Free guided tours of the palace are given in English on some afternoons, check time and day locally.

Caminito, La Boca.

The most popular tourist sight in Buenos Aires is Caminito in La Boca barrio, a short, narrow block of cheap and ancient housing painted in effervescent colours, apparently begged off ship crews docked nearby. Caminito is, however, something of a tiny tourist trap with buildings outnumbered by tourist buses and does not at all represent the city, nor does it take long to see.

Argentina, Buenos Aires, Museo del Cabildo

Spanish style Museo del Cabildo alongside a French style office block.

Although many Italians emigrated to Argentina older structures tend to be in Spanish or French architectural styles. This is because the buildings were commissioned by Spanish and French investors, though usually built by Italian labour.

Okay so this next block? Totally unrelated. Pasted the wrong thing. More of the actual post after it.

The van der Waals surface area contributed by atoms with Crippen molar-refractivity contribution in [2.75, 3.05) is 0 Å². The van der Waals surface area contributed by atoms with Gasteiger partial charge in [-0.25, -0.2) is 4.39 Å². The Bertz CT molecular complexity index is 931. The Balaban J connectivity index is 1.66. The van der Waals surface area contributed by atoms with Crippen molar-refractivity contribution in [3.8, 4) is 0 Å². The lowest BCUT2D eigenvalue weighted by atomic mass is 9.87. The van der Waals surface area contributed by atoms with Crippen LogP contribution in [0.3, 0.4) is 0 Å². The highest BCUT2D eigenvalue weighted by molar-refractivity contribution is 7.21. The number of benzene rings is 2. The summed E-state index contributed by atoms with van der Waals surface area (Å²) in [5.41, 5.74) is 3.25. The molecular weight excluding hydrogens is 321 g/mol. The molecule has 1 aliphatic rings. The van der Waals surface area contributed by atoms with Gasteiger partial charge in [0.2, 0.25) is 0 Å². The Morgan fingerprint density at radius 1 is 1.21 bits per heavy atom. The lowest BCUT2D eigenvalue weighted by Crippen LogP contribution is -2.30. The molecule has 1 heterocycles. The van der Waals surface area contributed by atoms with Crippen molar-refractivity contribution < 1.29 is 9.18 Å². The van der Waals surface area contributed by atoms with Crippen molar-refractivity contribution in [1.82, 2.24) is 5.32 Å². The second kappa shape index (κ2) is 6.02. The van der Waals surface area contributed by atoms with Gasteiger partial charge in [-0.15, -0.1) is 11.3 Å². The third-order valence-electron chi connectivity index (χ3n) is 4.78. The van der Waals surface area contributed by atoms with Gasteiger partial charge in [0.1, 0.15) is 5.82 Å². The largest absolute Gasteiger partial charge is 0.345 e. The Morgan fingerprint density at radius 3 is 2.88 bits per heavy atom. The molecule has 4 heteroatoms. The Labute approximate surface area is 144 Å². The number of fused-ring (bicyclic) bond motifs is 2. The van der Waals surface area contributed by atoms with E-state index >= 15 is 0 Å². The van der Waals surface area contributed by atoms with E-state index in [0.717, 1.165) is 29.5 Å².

Today Buenos Aires is a mishmash of designs ranging from the occasional gorgeous to the frequent hideous, but mostly looking fairly sad and neglected.

BA’s city-centre buildings are a mish-mash of elegant French and Spanish colonial interspersed with hideous concrete extrusions and nuevo dull glass towers, all sadly decaying as bankrupt government and businesses still struggle with the economic devastation caused by the peso crash of the early 90’s.

Travellers walking the streets would be well advised to keep their eyes on the pavement (sidewalk) rather than taking pictures to avoid ankle-snapping holes that will be filled mañana, when Argentina’s boat finally comes home – steered by an efficient and incorruptible captain who is not yet born.

Our favourite sight in Buenos Aires is less lively than Caminito, in fact it’s the totally dead Cementario de la Recoleta, last home of the rich and distinguished in Recoleta district, where wealthy, big-name families have invested staggering amounts of wonga – doubtless torn from the hands of the poor, huddled masses over the years – in tombs to die for.

Gorgeous marble statues of weeping angels, powerful generals and stern fathers, gilded murals, stained glass and sculpted bronzes crowd this space, enlivened only by flowers and somnolent cats.